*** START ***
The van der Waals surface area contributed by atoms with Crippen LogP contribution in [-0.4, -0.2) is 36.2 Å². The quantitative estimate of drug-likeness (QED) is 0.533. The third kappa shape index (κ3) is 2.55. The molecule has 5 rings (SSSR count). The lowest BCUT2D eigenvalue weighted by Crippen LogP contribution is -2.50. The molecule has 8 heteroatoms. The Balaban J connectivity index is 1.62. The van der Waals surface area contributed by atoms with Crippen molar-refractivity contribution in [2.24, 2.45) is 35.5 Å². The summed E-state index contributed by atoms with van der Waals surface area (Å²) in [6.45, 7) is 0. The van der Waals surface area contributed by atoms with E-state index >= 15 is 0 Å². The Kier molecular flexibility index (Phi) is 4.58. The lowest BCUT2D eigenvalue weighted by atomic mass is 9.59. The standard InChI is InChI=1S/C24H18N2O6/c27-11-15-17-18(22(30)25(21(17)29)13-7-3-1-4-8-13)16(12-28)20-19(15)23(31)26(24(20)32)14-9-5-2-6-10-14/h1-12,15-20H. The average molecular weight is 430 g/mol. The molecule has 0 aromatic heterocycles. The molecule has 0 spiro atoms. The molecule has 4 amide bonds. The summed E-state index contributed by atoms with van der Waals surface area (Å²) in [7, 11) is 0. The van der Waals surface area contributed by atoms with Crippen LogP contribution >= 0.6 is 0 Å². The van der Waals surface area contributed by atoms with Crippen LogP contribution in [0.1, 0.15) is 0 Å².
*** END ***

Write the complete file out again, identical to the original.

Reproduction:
The van der Waals surface area contributed by atoms with Crippen LogP contribution in [-0.4, -0.2) is 36.2 Å². The quantitative estimate of drug-likeness (QED) is 0.533. The third kappa shape index (κ3) is 2.55. The molecule has 5 rings (SSSR count). The lowest BCUT2D eigenvalue weighted by Crippen LogP contribution is -2.50. The molecule has 8 heteroatoms. The Balaban J connectivity index is 1.62. The van der Waals surface area contributed by atoms with Crippen molar-refractivity contribution in [2.24, 2.45) is 35.5 Å². The summed E-state index contributed by atoms with van der Waals surface area (Å²) in [6.45, 7) is 0. The van der Waals surface area contributed by atoms with E-state index >= 15 is 0 Å². The Kier molecular flexibility index (Phi) is 4.58. The lowest BCUT2D eigenvalue weighted by atomic mass is 9.59. The standard InChI is InChI=1S/C24H18N2O6/c27-11-15-17-18(22(30)25(21(17)29)13-7-3-1-4-8-13)16(12-28)20-19(15)23(31)26(24(20)32)14-9-5-2-6-10-14/h1-12,15-20H. The average molecular weight is 430 g/mol. The molecule has 0 aromatic heterocycles. The molecule has 0 spiro atoms. The molecule has 4 amide bonds. The summed E-state index contributed by atoms with van der Waals surface area (Å²) in [7, 11) is 0. The van der Waals surface area contributed by atoms with Crippen LogP contribution >= 0.6 is 0 Å². The van der Waals surface area contributed by atoms with Crippen LogP contribution in [0.1, 0.15) is 0 Å².